Laurie Toby Edison

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Sarah Palin: Stick to the Real Issues

Laurie and Debbie say:

Sarah Palin is a terrible choice for vice president. To pick just a few reasons: 1) she’s vehemently anti-choice; 2) it seems likely that she pulled strings to get her sister-in-law’s ex-fiancee fired (and at least one other public figure got fired along the way); and 3) she reportedly believes in banning books from libraries.

These are good reasons to oppose Palin. We are, however, disturbed by the media focus on her family life, her children, and her parenting, just as (even though neither of us were Hillary Clinton supporters), we hated to see the way her political enemies and the media kept creating criticisms based on her being a woman.

People are not consistent and people’s private lives are their own. It is virtually impossible to sort out the mother/daughter interactions of the people you know best, to be sure (for example) which actions reflect parental guidance and which reflect adolescent defiance.

And if you believe that a woman’s body is really her own, then you have to believe that having children at 17, or raising a child that might have been borne by your daughter (which it seems very clear that Palin did not do, but many other women have) is a woman’s private choice. If you believe that Bill Clinton’s behavior with Monica was either not an issue or “only an issue because he lied about it,” if you believe that Larry Craig had every right to be doing whatever he did in that men’s room in Minneapolis, then pointing fingers at Sarah Palin for her reproductive history and that of her daughters is hard to justify.

Both of us despise “abstinence only” sex education. However, we’ve known young women to get pregnant after every kind of sex education and parental intervention under the sun. Debbie can name you a case where the parents left condoms out for their three daughters with a “we’ll shake the box, refill it if it’s empty, and otherwise never look” deal and two of the three girls were pregnant out of wedlock before they were 18.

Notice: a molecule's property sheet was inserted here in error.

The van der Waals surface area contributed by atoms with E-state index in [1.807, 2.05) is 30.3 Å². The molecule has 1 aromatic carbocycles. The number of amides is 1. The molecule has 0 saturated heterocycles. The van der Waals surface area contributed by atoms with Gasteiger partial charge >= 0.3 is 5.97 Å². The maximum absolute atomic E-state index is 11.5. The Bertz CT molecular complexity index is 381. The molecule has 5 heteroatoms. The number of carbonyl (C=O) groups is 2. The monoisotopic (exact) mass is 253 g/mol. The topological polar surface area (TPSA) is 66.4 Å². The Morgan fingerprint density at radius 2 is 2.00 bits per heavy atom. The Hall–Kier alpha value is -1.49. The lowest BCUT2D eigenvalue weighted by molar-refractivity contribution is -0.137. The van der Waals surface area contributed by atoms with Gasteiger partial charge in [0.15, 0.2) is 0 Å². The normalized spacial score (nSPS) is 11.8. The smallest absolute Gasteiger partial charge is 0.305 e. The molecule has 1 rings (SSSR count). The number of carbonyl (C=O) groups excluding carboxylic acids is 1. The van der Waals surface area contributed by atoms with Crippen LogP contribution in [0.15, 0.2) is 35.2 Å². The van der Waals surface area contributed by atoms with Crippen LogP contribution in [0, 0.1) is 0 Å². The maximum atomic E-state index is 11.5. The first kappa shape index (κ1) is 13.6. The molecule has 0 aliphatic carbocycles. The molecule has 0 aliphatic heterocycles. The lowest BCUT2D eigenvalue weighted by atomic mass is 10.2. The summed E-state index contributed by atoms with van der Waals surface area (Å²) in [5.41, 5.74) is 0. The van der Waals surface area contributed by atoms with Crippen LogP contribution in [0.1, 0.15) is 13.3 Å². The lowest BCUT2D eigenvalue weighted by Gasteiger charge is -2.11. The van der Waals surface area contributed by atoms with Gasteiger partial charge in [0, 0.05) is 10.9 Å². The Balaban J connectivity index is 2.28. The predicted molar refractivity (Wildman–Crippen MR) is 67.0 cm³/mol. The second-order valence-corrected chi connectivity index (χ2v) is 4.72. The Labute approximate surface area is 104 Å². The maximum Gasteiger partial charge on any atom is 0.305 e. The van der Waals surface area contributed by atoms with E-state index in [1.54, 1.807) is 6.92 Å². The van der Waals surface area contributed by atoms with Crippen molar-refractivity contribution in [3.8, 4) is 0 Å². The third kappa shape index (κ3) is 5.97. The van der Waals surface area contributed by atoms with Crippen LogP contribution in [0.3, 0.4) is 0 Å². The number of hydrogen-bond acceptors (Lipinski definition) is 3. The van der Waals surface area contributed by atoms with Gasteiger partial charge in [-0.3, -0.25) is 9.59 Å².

The same goes for how big a family “should” be before a mother “has” to stay home (or how able the children have to be). It even goes for “exposing your poor children to public scrutiny.” Hell, Chelsea Clinton was exposed to years of completely inappropriate fat jokes and other nastinesses, and is still a John McCain cheap-shot target, and even at the worst times of Bill Clinton’s presidency, there was no groundswell of “he’s a bad father because of what he’s doing to Chelsea.” If Barack Obama had an unmarried pregnant daughter, his political enemies and the media would be having a vicious field day that makes any controversy over Sarah Palin look like a polite disagreement at a formal wedding.

The litmus test is actually simple: can you imagine anyone criticizing a man because he accepted the vice-presidential nomination even though he has a child with Down syndrome? No? Then you know what that criticism is worth.

Men get criticized for who they have sex with, and when, and where, and whether or not they tell the truth about it. Women get criticized for how they deal with the results of sex. We say: attack Sarah Palin, and Larry Craig, and Dennis Vitter for their positions, not their behavior. Given who these people are in their public life, it shouldn’t even slow us down much.